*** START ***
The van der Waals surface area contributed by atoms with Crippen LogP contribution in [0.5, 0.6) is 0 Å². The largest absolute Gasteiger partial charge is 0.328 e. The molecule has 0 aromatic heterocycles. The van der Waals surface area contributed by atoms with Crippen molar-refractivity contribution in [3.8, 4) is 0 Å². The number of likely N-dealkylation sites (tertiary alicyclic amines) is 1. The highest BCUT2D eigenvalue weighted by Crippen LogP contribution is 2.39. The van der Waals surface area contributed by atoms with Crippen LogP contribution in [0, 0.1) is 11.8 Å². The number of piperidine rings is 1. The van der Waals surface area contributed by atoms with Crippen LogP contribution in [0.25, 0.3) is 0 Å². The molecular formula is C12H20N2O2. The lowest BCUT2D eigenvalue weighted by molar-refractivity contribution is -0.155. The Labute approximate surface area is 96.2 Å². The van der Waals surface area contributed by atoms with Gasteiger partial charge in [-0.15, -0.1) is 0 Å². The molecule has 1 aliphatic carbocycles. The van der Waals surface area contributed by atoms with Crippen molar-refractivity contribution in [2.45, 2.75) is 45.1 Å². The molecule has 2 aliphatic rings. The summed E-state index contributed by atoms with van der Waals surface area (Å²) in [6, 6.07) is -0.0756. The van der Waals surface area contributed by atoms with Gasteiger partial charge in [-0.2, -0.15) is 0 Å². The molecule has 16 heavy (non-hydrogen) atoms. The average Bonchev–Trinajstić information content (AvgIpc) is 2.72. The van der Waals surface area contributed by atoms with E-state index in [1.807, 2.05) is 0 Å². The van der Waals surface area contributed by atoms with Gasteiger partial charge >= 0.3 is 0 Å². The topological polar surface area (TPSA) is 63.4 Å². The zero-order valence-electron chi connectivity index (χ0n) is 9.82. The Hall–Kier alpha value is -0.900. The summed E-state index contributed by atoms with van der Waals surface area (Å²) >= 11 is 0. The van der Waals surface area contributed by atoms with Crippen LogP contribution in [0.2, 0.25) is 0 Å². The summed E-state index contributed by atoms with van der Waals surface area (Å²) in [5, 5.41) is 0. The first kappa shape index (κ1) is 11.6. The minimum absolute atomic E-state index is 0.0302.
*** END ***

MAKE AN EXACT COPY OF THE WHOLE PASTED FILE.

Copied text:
The van der Waals surface area contributed by atoms with Crippen LogP contribution in [0.5, 0.6) is 0 Å². The largest absolute Gasteiger partial charge is 0.328 e. The molecule has 0 aromatic heterocycles. The van der Waals surface area contributed by atoms with Crippen molar-refractivity contribution in [3.8, 4) is 0 Å². The number of likely N-dealkylation sites (tertiary alicyclic amines) is 1. The highest BCUT2D eigenvalue weighted by Crippen LogP contribution is 2.39. The van der Waals surface area contributed by atoms with Crippen LogP contribution in [0, 0.1) is 11.8 Å². The number of piperidine rings is 1. The van der Waals surface area contributed by atoms with Crippen LogP contribution in [0.25, 0.3) is 0 Å². The molecular formula is C12H20N2O2. The lowest BCUT2D eigenvalue weighted by molar-refractivity contribution is -0.155. The Labute approximate surface area is 96.2 Å². The van der Waals surface area contributed by atoms with Gasteiger partial charge in [-0.15, -0.1) is 0 Å². The molecule has 1 aliphatic carbocycles. The van der Waals surface area contributed by atoms with Crippen molar-refractivity contribution in [2.45, 2.75) is 45.1 Å². The molecule has 2 aliphatic rings. The summed E-state index contributed by atoms with van der Waals surface area (Å²) in [6, 6.07) is -0.0756. The van der Waals surface area contributed by atoms with Gasteiger partial charge in [-0.2, -0.15) is 0 Å². The molecule has 16 heavy (non-hydrogen) atoms. The average Bonchev–Trinajstić information content (AvgIpc) is 2.72. The van der Waals surface area contributed by atoms with E-state index in [1.807, 2.05) is 0 Å². The van der Waals surface area contributed by atoms with Gasteiger partial charge >= 0.3 is 0 Å². The topological polar surface area (TPSA) is 63.4 Å². The zero-order valence-electron chi connectivity index (χ0n) is 9.82. The Hall–Kier alpha value is -0.900. The summed E-state index contributed by atoms with van der Waals surface area (Å²) >= 11 is 0. The van der Waals surface area contributed by atoms with Crippen LogP contribution in [0.2, 0.25) is 0 Å². The summed E-state index contributed by atoms with van der Waals surface area (Å²) in [5, 5.41) is 0. The first kappa shape index (κ1) is 11.6. The minimum absolute atomic E-state index is 0.0302.